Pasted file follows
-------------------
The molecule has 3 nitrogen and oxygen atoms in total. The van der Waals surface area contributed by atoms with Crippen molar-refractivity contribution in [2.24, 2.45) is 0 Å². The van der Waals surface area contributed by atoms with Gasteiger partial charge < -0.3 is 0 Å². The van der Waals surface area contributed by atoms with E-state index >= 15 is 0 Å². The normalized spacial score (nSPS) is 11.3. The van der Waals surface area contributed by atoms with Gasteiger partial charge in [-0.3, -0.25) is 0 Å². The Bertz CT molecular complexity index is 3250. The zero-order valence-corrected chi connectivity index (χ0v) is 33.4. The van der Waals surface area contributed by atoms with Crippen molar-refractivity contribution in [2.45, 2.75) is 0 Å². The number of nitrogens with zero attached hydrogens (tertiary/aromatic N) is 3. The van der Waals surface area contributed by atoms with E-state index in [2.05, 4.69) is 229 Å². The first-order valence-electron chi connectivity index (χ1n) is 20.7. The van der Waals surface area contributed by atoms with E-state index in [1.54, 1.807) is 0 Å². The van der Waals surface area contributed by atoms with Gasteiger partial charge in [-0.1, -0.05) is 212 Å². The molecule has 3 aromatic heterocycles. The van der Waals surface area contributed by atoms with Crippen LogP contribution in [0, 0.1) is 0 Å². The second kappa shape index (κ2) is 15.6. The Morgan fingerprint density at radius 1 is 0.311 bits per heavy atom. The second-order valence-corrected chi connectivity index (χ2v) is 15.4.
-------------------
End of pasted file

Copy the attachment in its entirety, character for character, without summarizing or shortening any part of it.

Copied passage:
The molecule has 3 nitrogen and oxygen atoms in total. The van der Waals surface area contributed by atoms with Crippen molar-refractivity contribution in [2.24, 2.45) is 0 Å². The van der Waals surface area contributed by atoms with Gasteiger partial charge < -0.3 is 0 Å². The van der Waals surface area contributed by atoms with E-state index >= 15 is 0 Å². The normalized spacial score (nSPS) is 11.3. The van der Waals surface area contributed by atoms with Gasteiger partial charge in [-0.3, -0.25) is 0 Å². The Bertz CT molecular complexity index is 3250. The zero-order valence-corrected chi connectivity index (χ0v) is 33.4. The van der Waals surface area contributed by atoms with Crippen molar-refractivity contribution in [2.45, 2.75) is 0 Å². The number of nitrogens with zero attached hydrogens (tertiary/aromatic N) is 3. The van der Waals surface area contributed by atoms with E-state index in [2.05, 4.69) is 229 Å². The first-order valence-electron chi connectivity index (χ1n) is 20.7. The van der Waals surface area contributed by atoms with E-state index in [1.54, 1.807) is 0 Å². The van der Waals surface area contributed by atoms with Gasteiger partial charge in [-0.1, -0.05) is 212 Å². The molecule has 3 aromatic heterocycles. The van der Waals surface area contributed by atoms with Crippen LogP contribution in [0, 0.1) is 0 Å². The second kappa shape index (κ2) is 15.6. The Morgan fingerprint density at radius 1 is 0.311 bits per heavy atom. The second-order valence-corrected chi connectivity index (χ2v) is 15.4.